Lionel and Helen (Meg) Richardson were breeders of daffodils, based at Prospect House, Kilcohan, in Waterford City. The house still stands, now surrounded by modern housing estates which also cover what was previously the Richardson’s farmland – they kept Jersey cows for milk and also grew tomatoes commercially – and the family name is given to a number of city streets: Richardson’s Folly (commonly simply called “The Folly”), Richardson’s Meadow and Richardson’s Square.
Lionel Richardson was an enthusiastic exhibitor of daffodils and enjoyed extraordinary success. The first show at which he exhibited was the Royal Horticultural Society’s show in Dublin in 1915 when he won the Lord Ardilaun Cup for a display of 50 varieties. These shows are occasions when the recognised experts bestow awards, the highest being the Gold Medal, on daffodils of outstanding quality and the Richardsons were awarded 64 Gold Medals over the course of their careers. There were many other awards and First Class Certificates almost became commonplace though, of course, they were far from being that as they were a recognition of a daffodil breeder achieving an admirably high standard. Lionel Richardson was also invited to be a Vice President of the Royal Horticultural Society and was awarded their Veitch Memorial Medal, a recognition of his immense contribution to horticulture.
The Richardsons were known for the depth of orange and red in the cups of their daffodils, for their introduction of the first pink trumpeted daffodil in 1958 and also for the wonderful range of double-flowered daffodils they produced. Double daffodils have multiple trumpets within each other giving the flower a very full appearance. Peculiarly, their first double occurred by accident – a chance seedling from a flower of Narcissus ‘Mary Copeland’ started the Richardson’s range of double daffodils, an example of great skill and good fortune! The Richardsons produced Daffodil Catalogues from the 1920s to the 1960s and sold worldwide, to North America, Great Britain, Europe and even to the home of bulb growing, Holland!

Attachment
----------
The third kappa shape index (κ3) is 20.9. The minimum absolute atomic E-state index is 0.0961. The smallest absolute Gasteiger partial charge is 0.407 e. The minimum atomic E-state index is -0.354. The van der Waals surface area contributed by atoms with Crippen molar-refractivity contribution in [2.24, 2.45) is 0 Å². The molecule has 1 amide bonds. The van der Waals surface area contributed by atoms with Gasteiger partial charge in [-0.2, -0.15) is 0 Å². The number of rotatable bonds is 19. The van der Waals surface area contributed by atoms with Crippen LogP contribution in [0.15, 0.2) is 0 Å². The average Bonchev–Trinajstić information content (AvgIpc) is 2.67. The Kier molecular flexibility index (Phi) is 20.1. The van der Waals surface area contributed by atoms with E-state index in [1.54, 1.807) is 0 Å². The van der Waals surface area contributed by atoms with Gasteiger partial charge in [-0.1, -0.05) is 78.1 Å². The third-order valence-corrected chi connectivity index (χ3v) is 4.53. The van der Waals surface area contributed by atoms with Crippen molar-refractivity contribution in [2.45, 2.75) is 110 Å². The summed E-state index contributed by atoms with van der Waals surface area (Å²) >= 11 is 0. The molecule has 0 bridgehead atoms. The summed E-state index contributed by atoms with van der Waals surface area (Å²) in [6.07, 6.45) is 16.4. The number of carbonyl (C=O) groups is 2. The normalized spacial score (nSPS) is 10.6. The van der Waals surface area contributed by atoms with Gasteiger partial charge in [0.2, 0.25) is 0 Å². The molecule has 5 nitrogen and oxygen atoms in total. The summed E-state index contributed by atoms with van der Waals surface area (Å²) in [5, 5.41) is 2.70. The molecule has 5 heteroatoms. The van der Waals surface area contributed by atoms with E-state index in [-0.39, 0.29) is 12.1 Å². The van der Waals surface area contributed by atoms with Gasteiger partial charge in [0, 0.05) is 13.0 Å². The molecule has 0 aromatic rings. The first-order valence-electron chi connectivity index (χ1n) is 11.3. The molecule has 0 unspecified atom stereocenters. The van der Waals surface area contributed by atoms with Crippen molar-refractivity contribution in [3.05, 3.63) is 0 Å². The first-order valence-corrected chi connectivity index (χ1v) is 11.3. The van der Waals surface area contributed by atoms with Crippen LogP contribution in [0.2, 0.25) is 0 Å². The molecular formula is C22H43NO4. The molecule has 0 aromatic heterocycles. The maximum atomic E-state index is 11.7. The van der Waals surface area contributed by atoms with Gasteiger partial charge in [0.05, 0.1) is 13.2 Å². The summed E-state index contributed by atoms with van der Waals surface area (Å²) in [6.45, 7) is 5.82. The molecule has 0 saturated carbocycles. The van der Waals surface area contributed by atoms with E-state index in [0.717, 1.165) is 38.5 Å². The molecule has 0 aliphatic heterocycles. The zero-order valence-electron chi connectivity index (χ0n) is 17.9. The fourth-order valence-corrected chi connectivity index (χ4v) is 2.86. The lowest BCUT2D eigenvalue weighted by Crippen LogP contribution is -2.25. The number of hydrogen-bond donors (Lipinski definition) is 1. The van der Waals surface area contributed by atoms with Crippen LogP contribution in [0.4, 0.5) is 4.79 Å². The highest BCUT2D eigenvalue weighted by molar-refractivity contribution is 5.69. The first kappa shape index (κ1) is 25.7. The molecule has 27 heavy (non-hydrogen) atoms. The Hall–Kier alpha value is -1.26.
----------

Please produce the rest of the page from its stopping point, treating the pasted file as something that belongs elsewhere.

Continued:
One of their most famous daffodils was ‘Kingscourt’ which was named for a town in Co. Cavan. To the uninitiated, it is simply a good, beautiful strong-growing yellow daffodil – nothing fancy, it would seem. However, ‘Kingscourt’ was the only daffodil ever to be voted “Best Daffodil” and best in its class at the R.H.S. Daffodil Show for ten consecutive years. It received the RHS Award of Garden Merit in 1963.
As in ‘Kingscourt’, the Richardsons often used placenames to name new daffodil cultivars. There are 830 daffodil cultivars attributed and registered to the Richardsons and it must have been a challenge to be inventive with each new selection so it is no surprise to read just how often they resorted to the use of placenames. Many were of places close to home: ‘Helvick’, ‘Ardmore’, ‘Carrickbeg’, all in Co. Waterford; others a little further afield: ‘Bandon’, ‘Bantry’ and ‘Cashel’, all Irish towns; ‘Roscommon’, ‘Sligo’ and ‘Wexford’, Irish counties and others quite exotic: ‘Cape Horn’, ‘Casablanca’ and ‘Congo’.
Last year, a friend, who knew of my interest in plants of Irish origin and knowing that one connected to such a famous, and local to me, daffodil breeder would be treasured, sent on bulbs of Narcissus ‘Limerick’ which is listed as pre-1938. It has been a thrill to see it come into flower in these last few days. It shows the strong colour in the cup for which the Richardson daffodils were well known. ‘Limerick’ will live for a long time, I hope, in Waterford and will be treasured for its connection to the Richardsons and as a perennial reminder of the thoughtfulness of a kind gardening friend.